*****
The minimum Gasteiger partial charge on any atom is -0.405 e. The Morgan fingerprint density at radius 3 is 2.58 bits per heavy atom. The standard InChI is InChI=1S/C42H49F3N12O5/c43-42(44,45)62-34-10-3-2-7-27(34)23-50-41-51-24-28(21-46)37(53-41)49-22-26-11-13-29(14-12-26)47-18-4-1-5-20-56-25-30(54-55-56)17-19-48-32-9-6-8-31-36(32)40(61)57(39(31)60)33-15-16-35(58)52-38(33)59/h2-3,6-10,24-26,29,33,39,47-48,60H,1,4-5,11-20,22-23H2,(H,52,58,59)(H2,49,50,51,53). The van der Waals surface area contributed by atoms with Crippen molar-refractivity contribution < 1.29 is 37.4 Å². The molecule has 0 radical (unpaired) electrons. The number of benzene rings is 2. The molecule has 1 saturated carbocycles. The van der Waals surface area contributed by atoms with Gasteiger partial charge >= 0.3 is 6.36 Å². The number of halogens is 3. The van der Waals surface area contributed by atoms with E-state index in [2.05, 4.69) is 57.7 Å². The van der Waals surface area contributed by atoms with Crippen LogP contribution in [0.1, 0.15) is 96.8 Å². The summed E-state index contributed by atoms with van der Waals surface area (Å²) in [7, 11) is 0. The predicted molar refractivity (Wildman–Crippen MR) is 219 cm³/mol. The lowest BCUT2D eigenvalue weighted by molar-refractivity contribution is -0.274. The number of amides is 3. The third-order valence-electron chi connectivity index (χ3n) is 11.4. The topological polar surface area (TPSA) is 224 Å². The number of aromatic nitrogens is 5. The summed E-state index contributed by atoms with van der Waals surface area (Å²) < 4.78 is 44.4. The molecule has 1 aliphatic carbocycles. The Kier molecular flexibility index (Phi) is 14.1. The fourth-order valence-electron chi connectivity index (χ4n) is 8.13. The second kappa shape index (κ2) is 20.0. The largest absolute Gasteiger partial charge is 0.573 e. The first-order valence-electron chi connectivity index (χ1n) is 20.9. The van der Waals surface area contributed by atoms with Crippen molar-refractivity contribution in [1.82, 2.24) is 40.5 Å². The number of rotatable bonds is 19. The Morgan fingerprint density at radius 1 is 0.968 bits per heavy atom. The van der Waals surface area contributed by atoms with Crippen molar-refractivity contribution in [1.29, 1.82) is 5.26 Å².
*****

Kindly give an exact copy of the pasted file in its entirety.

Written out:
The minimum Gasteiger partial charge on any atom is -0.405 e. The Morgan fingerprint density at radius 3 is 2.58 bits per heavy atom. The standard InChI is InChI=1S/C42H49F3N12O5/c43-42(44,45)62-34-10-3-2-7-27(34)23-50-41-51-24-28(21-46)37(53-41)49-22-26-11-13-29(14-12-26)47-18-4-1-5-20-56-25-30(54-55-56)17-19-48-32-9-6-8-31-36(32)40(61)57(39(31)60)33-15-16-35(58)52-38(33)59/h2-3,6-10,24-26,29,33,39,47-48,60H,1,4-5,11-20,22-23H2,(H,52,58,59)(H2,49,50,51,53). The van der Waals surface area contributed by atoms with Crippen molar-refractivity contribution < 1.29 is 37.4 Å². The molecule has 0 radical (unpaired) electrons. The number of benzene rings is 2. The molecule has 1 saturated carbocycles. The van der Waals surface area contributed by atoms with Gasteiger partial charge >= 0.3 is 6.36 Å². The number of halogens is 3. The van der Waals surface area contributed by atoms with E-state index in [2.05, 4.69) is 57.7 Å². The van der Waals surface area contributed by atoms with Crippen LogP contribution in [0.1, 0.15) is 96.8 Å². The summed E-state index contributed by atoms with van der Waals surface area (Å²) in [7, 11) is 0. The predicted molar refractivity (Wildman–Crippen MR) is 219 cm³/mol. The lowest BCUT2D eigenvalue weighted by molar-refractivity contribution is -0.274. The number of amides is 3. The third-order valence-electron chi connectivity index (χ3n) is 11.4. The topological polar surface area (TPSA) is 224 Å². The number of aromatic nitrogens is 5. The summed E-state index contributed by atoms with van der Waals surface area (Å²) < 4.78 is 44.4. The molecule has 1 aliphatic carbocycles. The Kier molecular flexibility index (Phi) is 14.1. The fourth-order valence-electron chi connectivity index (χ4n) is 8.13. The second kappa shape index (κ2) is 20.0. The largest absolute Gasteiger partial charge is 0.573 e. The first-order valence-electron chi connectivity index (χ1n) is 20.9. The van der Waals surface area contributed by atoms with Crippen molar-refractivity contribution in [1.82, 2.24) is 40.5 Å². The number of rotatable bonds is 19. The Morgan fingerprint density at radius 1 is 0.968 bits per heavy atom. The van der Waals surface area contributed by atoms with Crippen molar-refractivity contribution in [1.29, 1.82) is 5.26 Å².